This afternoon a dozen or so newsroom staff, our opinion-makers, got together to discuss the proposed launch and operations of the Innovation Time Bank. It was a lively and engaging discussion that, for the short term pointed out some clear (but solvable) problems in our communication plan and, for the long term, raised some very interesting questions about the way the Innovation Time Bank will work.
Below are my imperfect notes on the meeting - we'll discuss them at our steering committee meeting tomorrow (Tues) at 2 pm. That meeting is, of course, open, but if anyone who was at today's meeting feels I've missed an important point — or misreported one — please hit "Reply All" and set the record straight.
I've tried to organize the group's thoughts thematically, rather than chronologically; these aren't so much minutes as a harvest.
Innovation Time Bank Feedback Meeting
Monday, October 30
General Thoughts on the idea of the Innovation Time Bank
- Neat idea, but we're all suffering from "process fatigue" - will we really have enough time to even generate the ideas needed to pitch a proposal?
- A marvelous idea, it involves everybody, gives everyone a chance to take part, it should help generate some excellent ideas.
- You won't get a lot of ideas at first, but once people understand what it's about, they'll realize it's a gift and you should get some great ideas.
- I'm indifferent, it feels like another layer (of bureaucracy). If I have a good idea I like to be able to walk in and talk to the one person who can say yes or no
- Isn't this management's job? If I get a good idea, I don't want to have to go through all this (proposal and pitching process), and make up a business plan and everything - give it to management, it's their job.
Thoughts about the draft Pitching Guide
- Need to make it very clear that SMALL ideas are welcome - they don't all have to be big projects that involve two weeks off. (The room was unanimous on this point)
- Overall it's too formal, too complex - I found it intimidating
- Don't use the term "Deadline" (for Nov 24) say something like "we'd like a first look at your ideas" by that date
- Make it clear that ideas can be pitched at anytime
- Don't let it seem to be "one more thing" that I have to do
- Make it clear who will (afterwards) make a new product/process pitch to senior managers
Thoughts about the Launch
- Talk to people, in groups like this, don't do it in writing (with the guide)
- Offer some real examples of innovation - at the Spec (Ruby, TiCat programme, web video, etc) and outside in other industries (Post-it Notes, transistor radio, etc)
- Define ideas and innovation as clearly as possible
Thoughts about ITB operation
- The process can be intimidating, is too formal
- Why only have set times for proposals? (We don't) When I get the idea THAT'S when I want to work on it. You can't be creative on demand.
- I need a day (from the innovation time bank) in order to develop my idea enough to pitch it
- Why can't the innovation time bank time be automatic? Why can't staff simply be given the 2 weeks time and then book it off with their supervisor as they need it? Some may abuse it, but so what? Think of all the other who will love it and use it well...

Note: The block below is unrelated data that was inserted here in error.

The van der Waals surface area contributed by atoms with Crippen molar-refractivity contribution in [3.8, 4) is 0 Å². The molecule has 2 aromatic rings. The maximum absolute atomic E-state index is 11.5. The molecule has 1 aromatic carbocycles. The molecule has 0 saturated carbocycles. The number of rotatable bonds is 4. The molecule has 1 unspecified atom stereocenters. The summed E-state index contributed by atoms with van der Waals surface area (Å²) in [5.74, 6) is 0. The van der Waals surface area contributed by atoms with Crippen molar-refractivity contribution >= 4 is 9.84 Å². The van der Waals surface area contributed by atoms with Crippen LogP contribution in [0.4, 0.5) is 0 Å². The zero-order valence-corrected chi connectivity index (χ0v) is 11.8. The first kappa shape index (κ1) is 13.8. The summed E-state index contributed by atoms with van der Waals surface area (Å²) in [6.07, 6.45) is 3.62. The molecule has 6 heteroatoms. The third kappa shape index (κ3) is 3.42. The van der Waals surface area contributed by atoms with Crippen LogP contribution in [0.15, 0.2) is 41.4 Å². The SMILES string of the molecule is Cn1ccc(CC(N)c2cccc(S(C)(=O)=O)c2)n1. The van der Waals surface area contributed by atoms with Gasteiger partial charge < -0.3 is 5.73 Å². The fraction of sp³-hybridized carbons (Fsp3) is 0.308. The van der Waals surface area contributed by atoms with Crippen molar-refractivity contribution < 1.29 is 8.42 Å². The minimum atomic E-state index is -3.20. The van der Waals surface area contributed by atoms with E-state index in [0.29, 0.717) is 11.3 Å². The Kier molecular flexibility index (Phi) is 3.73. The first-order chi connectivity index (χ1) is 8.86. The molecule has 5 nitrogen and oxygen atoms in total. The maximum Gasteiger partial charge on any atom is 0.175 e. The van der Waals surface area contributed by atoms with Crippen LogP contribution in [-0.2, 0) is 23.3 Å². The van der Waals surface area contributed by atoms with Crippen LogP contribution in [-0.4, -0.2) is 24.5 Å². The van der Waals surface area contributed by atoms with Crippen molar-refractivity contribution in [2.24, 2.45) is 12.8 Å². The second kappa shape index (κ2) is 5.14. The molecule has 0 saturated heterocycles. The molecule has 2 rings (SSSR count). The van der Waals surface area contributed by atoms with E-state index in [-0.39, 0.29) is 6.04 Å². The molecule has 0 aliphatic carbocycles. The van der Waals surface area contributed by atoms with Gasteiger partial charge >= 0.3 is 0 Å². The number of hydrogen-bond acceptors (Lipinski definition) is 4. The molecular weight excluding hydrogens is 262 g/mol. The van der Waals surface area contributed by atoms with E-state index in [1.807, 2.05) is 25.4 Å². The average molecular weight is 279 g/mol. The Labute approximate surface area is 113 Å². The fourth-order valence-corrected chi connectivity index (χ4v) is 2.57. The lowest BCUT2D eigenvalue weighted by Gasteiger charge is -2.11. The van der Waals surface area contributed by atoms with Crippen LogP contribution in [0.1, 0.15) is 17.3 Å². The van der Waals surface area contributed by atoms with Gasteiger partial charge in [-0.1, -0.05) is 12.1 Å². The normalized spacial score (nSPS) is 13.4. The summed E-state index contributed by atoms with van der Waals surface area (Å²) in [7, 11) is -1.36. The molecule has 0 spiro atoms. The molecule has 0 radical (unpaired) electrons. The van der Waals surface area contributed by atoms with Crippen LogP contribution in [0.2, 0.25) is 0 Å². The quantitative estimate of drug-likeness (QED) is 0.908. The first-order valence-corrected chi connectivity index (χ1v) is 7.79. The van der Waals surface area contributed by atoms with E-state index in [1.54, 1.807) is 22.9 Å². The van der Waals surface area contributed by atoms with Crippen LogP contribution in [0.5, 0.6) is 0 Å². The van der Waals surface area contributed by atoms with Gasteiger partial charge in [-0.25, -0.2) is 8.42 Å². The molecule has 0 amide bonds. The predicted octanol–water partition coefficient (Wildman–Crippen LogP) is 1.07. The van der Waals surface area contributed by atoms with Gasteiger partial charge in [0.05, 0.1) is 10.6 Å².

- Find some successes early and let people know about it - that will be the best way of selling the ITB
- I don't want to have committee sitting in judgement on my idea and telling me it's bad or it's okaaay, but.... I know you said the committee will help move the idea along, but it will still feel like a judgement. If it was a bunch of my peers sitting around batting the idea around....
Thoughts about idea/innovation generation in general
- We need a way to pitch an idea that the "pitcher" doesn't want to do herself, but thinks should get done
- Need a way to capture the full range of ideas, from the one sentence idea to the two week business plan
- Maybe the ITB should be sitting at the top of a pyramid of idea generation processes. We need a range of ways (formal and informal) of capturing a range of ideas:
an informal group you could bring an idea to and have them bat it around for half an hour
some kind of idea incubator
a message board where you could post problems and invite solutions
a place you could put ideas up and invite people to use ITB time to work on them
a blog to discuss and promote the ideas
- How about a pool of people, say 20 or so, and when someone had an idea to propose you'd get together maybe five of them and sit down and talk about it. It's not a committee with regular, long term meetings, but an occasional thing. I'd do that. Not the steering committee - the name alone is too bureaucratic.
All told it was a very useful gathering - as one participant said afterwards:
"THIS is what the learning newsroom should be all about, not committees and that, but ideas coming off the floor and people listening to them."
We would have been smarter and benefited more from this if we had we done it earlier in the process. Still there is much to chew on and some clear suggestions I think we should adopt immediately. Others I think will require some more thought and investigation.